(At the time, Wolf was 37 years old. She had written three books, two of which had been selected as New York Times Books of the Year. Unfortunately, she was advising Candidate Gore, and so she had to be taken down in the manner described. You saw exactly zero liberal, progressive or feminist groups step us to complain about this upper-end conduct. Our astonishingly hapless though self-impressed team began its resistance in November 2016, on the day after Trump was elected. We're told that the gods on Olympus are still laughing hard about that, right to this very day.)
Professor Johnson is perhaps a bit less delicate than Renkl in these matters. And so, when he indicted the others last week, he otherized them in the manner shown:
JOHNSON (11/4/20): America, by the slightest of disturbing margins, decided they wanted to pick [Biden].
I am disturbed by the fact that not enough Americans made that decision.
I am disturbed by the fact that you have large numbers of people who are like, "Yeah, a guy who leaves people out in the cold, and a quarter of a million people die of Covid, and harasses women and everything else like that, I want a little bit more of that, and I don't really know if I wanted the other guy."
So this election really shows me a lot of really disturbing things about this country racially, very disturbing things about this country from a gender standpoint, and I have to say this:
Because if Joe Biden becomes president of the United States—and I hope that he does, because he is not a dictator in the making; he seems to be a decent guy—I will immediately turn around my hat and be excruciatingly critical of him. Because you cannot come into this White House with the idea that these people aren't the enemy. They are.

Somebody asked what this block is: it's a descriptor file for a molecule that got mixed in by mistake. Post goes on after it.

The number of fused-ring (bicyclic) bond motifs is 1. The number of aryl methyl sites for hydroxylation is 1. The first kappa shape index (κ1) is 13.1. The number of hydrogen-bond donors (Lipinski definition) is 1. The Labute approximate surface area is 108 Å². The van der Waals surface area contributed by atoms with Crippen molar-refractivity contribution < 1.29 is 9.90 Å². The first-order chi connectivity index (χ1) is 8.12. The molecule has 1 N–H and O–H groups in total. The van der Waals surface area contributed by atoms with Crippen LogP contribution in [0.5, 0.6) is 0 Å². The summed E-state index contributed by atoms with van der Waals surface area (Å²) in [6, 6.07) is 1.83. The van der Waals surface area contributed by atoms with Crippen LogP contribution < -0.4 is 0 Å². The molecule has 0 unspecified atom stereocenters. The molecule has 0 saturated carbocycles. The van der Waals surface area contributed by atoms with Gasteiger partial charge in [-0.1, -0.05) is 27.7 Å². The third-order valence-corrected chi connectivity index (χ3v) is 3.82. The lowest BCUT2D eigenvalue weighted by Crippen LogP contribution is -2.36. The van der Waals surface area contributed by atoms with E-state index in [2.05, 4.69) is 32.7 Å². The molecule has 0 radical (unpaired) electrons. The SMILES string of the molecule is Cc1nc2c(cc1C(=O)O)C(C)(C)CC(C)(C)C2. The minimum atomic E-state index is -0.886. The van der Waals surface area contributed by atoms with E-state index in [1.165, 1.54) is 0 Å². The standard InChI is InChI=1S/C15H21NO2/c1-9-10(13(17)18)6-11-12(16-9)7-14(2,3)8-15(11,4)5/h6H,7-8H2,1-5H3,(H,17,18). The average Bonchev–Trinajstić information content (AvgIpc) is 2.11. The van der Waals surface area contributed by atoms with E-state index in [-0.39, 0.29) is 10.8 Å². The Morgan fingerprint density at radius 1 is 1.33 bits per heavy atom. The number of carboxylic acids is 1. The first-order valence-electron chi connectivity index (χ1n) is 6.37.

The people chasing the Biden-Harris truck out of Texas, they are the enemies of democracy.
The people right now attacking vote counters in Detroit, they are the enemy.
Kyle Rittenhouse is the enemy. Mitch McConnell is the enemy. And if there's one thing that Democrats should have finally figured out in this campaign, you can't treat the Republican Party with kid gloves, because they won't treat you that way.
I hope Joe Biden just gave this speech to sound nice because everything isn't locked down yet. Maybe Senator Harris will have this idea should she become vice president.
But they have to go into this realizing they're in a war. The war for the soul of America will not end once he's inaugurated and I hope he remembers that.
To the professor, the others are "disturbing." Also, the others are the enemy. He made this point quite clear.
A 17-year-old is the enemy; so is Mitch McConnell. From the context of his full oration, it's fairly clear that the professor was saying that all 71 million (and counting) Trump voters are the enemy too.
He sees himself at war with these others. He said he hopes that Biden is lying when he says he feels different.
Here at this site, we can imagine that some of those 71 million voters aren't just like all the rest. We can imagine that a few of those voters may be redeemable, just as Clinton said.
In his remarks, the professor seemed to leave no such wiggle room. But in his angry oration, in which the others became the enemy, the professor provided a public service of the following sort:
He helped us see the ancient ways the worst can be made to stand for the all. According to major experts, this is one of the basic ways otherization works.
We'll explore those techniques on the morrow. According to leading anthropologists, these ancient, hard-wired tribal techniques were always extremely important.
Tomorrow: The war of the all against all